This article originally appeared on Industry Week. Guest blog post by Michael Kelleher, Executive Director of the Maryland Manufacturing Extension Partnership (MD MEP).
There were 5.8 million job openings at the beginning of 2018, according to the U.S. Department of Labor (DOL). This represents a substantial increase over employment opportunities during the Great Recession (2007–2013), yet American employers increasingly say they can’t find workers with the skills needed to fill available jobs.
A recent poll conducted by Adecco found that the skills gap impacts U.S. manufacturing more than any other industry. Given this, how can U.S. manufacturers overcome a challenge that plagues companies both large and small regardless of location or products produced?
Dixon Valve Addresses the Skills Gap
Dixon Valve is a 100-year-old manufacturer of hose couplings, valves, dry-disconnects, swivels and other fluid transfer and control products. The company has 350 employees and serves industries including petroleum, refining, transportation, chemical processing, food and beverage, and construction, among others. Like many manufacturers, Dixon struggled with training and retaining talented and skilled employees to work in its production facility. The company’s leadership team also realized their workforce was aging and nearing retirement. The company would soon lack enough skilled machinists, journeyman and production workers.
Dixon started exploring all options to develop the workforce of the future. Dixon Valve has always stressed the critical role its employees play in delivering quality products to its customers. As such, the company sought a solution that would align with its values, while delivering real business results.
The leadership team at Dixon Valve determined that an apprenticeship program could provide the skills necessary to meet the company’s needs. Apprenticeship programs are nothing new, but they have seen renewed interest in recent years. The DOL defines apprenticeship as an “earn and learn” training model that combines on-the-job training with related classroom-style instruction that benefits employees and companies alike. An Adecco poll of 500 executives found that 89% of respondents think that apprenticeship or training programs could help alleviate the skills gap.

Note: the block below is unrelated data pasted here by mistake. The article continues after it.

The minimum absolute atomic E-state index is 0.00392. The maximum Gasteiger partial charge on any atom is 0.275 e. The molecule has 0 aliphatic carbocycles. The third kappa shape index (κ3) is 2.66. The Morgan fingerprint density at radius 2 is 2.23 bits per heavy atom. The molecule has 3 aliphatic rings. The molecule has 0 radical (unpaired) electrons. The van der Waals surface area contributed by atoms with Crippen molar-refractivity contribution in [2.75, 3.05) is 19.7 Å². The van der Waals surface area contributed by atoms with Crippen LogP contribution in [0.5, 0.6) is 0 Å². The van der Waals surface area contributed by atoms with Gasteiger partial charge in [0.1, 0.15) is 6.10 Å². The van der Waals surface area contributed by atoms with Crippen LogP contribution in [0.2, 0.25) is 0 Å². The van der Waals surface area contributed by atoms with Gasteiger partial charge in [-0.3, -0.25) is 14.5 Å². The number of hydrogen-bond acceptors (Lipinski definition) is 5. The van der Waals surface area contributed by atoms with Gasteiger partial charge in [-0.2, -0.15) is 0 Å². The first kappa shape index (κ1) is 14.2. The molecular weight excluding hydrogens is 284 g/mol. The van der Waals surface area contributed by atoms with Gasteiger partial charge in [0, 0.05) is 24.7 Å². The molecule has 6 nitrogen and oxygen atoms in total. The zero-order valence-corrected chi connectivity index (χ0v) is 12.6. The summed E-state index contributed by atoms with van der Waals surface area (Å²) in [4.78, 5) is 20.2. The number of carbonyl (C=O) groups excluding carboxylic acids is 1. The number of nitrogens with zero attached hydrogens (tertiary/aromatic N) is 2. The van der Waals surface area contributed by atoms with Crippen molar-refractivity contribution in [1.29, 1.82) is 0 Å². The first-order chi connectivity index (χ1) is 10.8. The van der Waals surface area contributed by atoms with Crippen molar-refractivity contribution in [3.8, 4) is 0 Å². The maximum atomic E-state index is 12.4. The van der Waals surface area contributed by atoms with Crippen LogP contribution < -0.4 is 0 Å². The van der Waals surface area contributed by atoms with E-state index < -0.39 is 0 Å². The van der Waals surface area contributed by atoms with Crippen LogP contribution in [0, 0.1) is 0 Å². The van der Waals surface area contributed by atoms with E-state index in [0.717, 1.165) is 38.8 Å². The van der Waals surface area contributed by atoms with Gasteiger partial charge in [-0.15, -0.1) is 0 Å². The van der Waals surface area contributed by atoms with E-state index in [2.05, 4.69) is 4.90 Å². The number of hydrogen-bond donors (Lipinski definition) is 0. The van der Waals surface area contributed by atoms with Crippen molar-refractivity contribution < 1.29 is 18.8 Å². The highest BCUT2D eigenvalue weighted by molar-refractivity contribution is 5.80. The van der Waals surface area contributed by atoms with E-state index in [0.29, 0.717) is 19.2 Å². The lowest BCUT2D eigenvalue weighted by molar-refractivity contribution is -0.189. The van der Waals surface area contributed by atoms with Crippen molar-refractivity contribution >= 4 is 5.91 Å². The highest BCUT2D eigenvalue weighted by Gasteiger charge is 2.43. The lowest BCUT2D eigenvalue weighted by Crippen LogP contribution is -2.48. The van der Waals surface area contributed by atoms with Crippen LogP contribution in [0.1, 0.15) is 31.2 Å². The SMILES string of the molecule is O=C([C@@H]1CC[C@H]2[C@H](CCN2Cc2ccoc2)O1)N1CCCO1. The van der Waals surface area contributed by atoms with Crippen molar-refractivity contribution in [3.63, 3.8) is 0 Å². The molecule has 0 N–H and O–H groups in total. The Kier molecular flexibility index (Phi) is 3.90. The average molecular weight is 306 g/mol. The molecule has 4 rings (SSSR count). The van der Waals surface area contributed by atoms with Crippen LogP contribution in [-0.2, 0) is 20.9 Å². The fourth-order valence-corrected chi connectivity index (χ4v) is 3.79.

CNC Machinist Apprenticeship
Dixon Valve partnered with the Maryland Manufacturing Extension Partnership (MD MEP), part of the MEP National NetworkTM, to explore apprenticeship training and develop and implement a registered apprenticeship program for the occupation of CNC machinist.
The apprenticeship program through MD MEP offered a competency-based approach. A competency-based apprenticeship program is focused on the demonstration of proficiency in a specific skill or competency in lieu of meeting time-based work experience. This allows apprentices to accelerate the rate of competency achievement or take additional time if needed due the open entry and exit design of the program.
As part of the apprenticeship development process, the MD MEP team conducted a full-scale job-task analysis of the existing facility and conducted a comprehensive skills assessment of more than 100 workers. Identifying which tasks are necessary for a qualified apprentice to perform in order to demonstrate competency is important to ensure the training meets the unique needs of the company. The Dixon Valve job-task analysis aided the development of job profiles for each position to better align the company's current needs with future training programs.
The MD MEP team used this information to help Dixon Valve register one of the first competency based apprenticeship programs in the state of Maryland. Dixon is currently training five apprenticeship candidates expected to complete the program. MD MEP is continuing to support the training, rollout and reporting of the program.
"MEP is helping us evaluate our current workforce, identify the skills training we need to provide, and the curriculum that is best suited for our needs,” said Chip Williams, vice president of human resources. “MEP’s training process and guidance will have a huge impact on our ability to meet our need for skilled employees."
- Competency and skills assessment of more than 100 workers
- Training of 5 new CNC Machinist Apprentices
- Investment in training and workforce development
Maryland MEP is the official representative of the MEP National Network in Maryland. The MEP National Network is a unique public-private partnership that helps small and medium-sized manufacturers generate business results and thrive in today’s technology-driven economy. The MEP National Network comprises the National Institute of Standards and Technology’s Manufacturing Extension Partnership (NIST MEP), the 51 MEP Centers located in all 50 states and Puerto Rico.